Welcome to GamJams Midwest Tech, where we check out new gear and gadgets designed for bike racers like you.
Like any good racing cyclist (good meaning diligent, not fast), I have a pile of parts on and around my workbench that can best be described as, "I'll need that someday."
This is, of course, an easy way to justify hoarding. In all reality, I will not be using most of those parts again — not for any reason other than to take up space. But last week, I actually DID find a use for spare bits that have been hanging around for years.
In the summer of 2009 (probably), when I was assigned to clean out random crap at the bike shop, I came across an unused set of Bontrager IsoZone gel pads. For some reason, I decided I'd definitely need those someday.
At the time, I used flat-top bars and Fizik bar tape. Though standard Fizik tape is unpadded, a flat-top bar provides more surface area and helps lessen vibrations compared to a round bar. Because of that, I don't wear gloves except in races. I just don't need the padding. And I had no reason whatsoever to take those pads home.
I switched bikes in the fall, going to a round bar in the process. The stock tape was a gel-cork style, so going sans gloves was no big deal. But with spring looming, I decided to freshen up the bike in preparation (new tape, chain, brake pads, cables, etc.) last weekend. But now I'm faced with round bars and unpadded tape. What to do?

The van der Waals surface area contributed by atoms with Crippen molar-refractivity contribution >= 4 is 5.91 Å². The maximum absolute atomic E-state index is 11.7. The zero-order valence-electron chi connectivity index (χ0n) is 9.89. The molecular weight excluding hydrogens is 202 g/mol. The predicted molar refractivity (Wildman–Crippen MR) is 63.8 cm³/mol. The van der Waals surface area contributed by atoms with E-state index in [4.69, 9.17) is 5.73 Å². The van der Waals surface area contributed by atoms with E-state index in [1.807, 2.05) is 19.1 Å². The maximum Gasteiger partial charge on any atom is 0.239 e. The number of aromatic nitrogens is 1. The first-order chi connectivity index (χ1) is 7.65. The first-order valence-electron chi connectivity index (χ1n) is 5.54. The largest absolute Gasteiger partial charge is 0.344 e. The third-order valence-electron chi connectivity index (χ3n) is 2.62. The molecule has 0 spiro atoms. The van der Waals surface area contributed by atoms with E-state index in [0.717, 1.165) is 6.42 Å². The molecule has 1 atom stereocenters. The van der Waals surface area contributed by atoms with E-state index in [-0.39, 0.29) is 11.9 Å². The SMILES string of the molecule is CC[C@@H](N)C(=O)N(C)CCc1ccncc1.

Someday has finally arrived for that old bar padding. After trimming the top section down a bit — it went too far toward the hoods intially — I positioned it in what I thought was the ideal spot and wrapped it up. It added the slightest amount of bulk (maybe 1mm?) and offers just a little bit of cushion. It's by no means squishy, and it should do the trick.
similar setup from Fizik. Because it won't get dirty or otherwise exposed to outdoor nastiness, a set of gel pads will likely last for years. For those who with hand or wrist issues, it might be $20 well spent.